woman using the dryer
Image Credit: Andrey_Popov, Shutterstock

The Benefits of Perm Press

There are several benefits of perm press. However, these all involve fewer wrinkles! Therefore, it is an excellent option for fabrics that are prone to wrinkles and require ironing. Of course, if you don’t iron those clothes, you probably won’t care about the permanent-press cycle. However, for those clothes you iron, this cycle can save you time when used correctly.

Furthermore, this cycle can help prevent pills, those little balls of fabric that often occur on clothes. These balls of fabric are caused by leaving clothes in the dryer for too long. Therefore, the shorter cycle often leads to fewer of them.

The Downsides of Perm Press

With that said, the perm press won’t banish every wrinkle. You’ll still need to iron most clothes. However, the time spent ironing will be decreased. It isn’t a magic bullet, but it does help in many circumstances. Therefore, you will likely still need to iron.

Furthermore, this cycle doesn’t work for heavy-duty clothes, as we’ve previously stated. Therefore, you’ll likely need to put jeans and similar clothes on a regular cycle, which is hotter and longer than the permanent-press cycle.

Many fabrics may be damaged by the amount of heat produced during this cycle, as well. Therefore, you should carefully look at the clothes’ wash instructions. Otherwise, you may find that your clothes shrink more than you expected.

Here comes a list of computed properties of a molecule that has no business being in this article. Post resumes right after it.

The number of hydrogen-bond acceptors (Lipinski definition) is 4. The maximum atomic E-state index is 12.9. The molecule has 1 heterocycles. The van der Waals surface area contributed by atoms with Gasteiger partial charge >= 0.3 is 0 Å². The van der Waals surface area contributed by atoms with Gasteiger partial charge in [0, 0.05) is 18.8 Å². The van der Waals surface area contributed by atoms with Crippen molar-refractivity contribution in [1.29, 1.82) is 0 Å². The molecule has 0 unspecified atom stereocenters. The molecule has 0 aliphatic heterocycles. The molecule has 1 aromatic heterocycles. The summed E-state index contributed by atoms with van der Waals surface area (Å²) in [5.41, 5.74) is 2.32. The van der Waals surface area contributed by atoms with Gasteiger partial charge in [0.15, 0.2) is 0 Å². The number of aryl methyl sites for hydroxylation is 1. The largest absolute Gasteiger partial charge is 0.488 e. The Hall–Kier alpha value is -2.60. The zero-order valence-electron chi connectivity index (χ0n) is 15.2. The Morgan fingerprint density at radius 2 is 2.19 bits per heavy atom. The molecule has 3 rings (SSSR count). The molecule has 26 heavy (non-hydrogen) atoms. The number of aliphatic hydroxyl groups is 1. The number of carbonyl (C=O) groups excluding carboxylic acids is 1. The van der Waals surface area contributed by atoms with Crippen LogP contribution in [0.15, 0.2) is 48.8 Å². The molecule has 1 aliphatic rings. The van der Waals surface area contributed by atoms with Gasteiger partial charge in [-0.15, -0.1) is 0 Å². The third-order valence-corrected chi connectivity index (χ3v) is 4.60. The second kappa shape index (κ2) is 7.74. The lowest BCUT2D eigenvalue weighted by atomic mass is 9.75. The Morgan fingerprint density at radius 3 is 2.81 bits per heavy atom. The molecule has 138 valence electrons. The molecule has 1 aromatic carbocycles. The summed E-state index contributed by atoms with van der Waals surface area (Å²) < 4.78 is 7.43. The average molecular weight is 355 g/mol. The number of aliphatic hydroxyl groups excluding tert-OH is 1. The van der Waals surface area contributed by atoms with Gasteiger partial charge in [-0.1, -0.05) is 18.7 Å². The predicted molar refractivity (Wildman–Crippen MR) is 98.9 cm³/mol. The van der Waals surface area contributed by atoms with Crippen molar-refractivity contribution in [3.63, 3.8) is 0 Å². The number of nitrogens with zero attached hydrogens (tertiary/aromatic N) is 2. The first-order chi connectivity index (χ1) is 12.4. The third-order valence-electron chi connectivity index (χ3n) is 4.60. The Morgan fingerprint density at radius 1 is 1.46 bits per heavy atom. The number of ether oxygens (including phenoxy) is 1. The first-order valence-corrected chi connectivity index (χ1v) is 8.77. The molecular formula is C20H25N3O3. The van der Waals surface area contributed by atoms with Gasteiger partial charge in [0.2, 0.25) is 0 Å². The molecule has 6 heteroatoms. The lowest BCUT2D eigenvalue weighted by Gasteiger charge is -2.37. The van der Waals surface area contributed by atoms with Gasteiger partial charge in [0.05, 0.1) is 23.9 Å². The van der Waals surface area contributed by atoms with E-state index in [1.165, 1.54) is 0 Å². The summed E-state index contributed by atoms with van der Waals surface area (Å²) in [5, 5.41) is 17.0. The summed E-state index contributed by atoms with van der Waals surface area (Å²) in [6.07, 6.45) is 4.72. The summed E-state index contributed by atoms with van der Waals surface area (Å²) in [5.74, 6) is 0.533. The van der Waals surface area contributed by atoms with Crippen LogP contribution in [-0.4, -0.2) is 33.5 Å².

Perm Press
Image Credit: TamonwanNewnew, Shutterstock

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Frequently Asked Questions (FAQ)

Will perm press shrink clothes?

In actuality, the permanent press is cooler than the regular cycle. Therefore, it actually may limit shrinkage. However, it still produces a bit of heat, so it isn’t suitable for clothes that require very limited heat exposure. For instance, this cycle is still too hot for rayon.

Either way, this cycle is gentler than the regular cycle, despite the tough-sounding name.

Is perm press high heat on a dryer?

Compared to the normal cycle, perm press is cooler. Simply put, this cycle is shorter and cooler than the normal cycle, which can help reduce wrinkles (though it may leave your clothes somewhat damp). In many cases, this cycle would be described as “medium heat.”

divider 1 Conclusion

The permanent press cycle on a dryer helps reduce wrinkles by lowering the temperature and time. Therefore, it works well for clothes that are prone to wrinkles. However, it will not completely remove wrinkles, so you should still plan on ironing if needed. It will simply limit the amount of time you spend ironing.

Furthermore, this cycle doesn’t work well for heavy clothes like jeans. These clothes take longer to dry and often require higher heat.


Featured Image Credit: Akatuki_70D, Shutterstock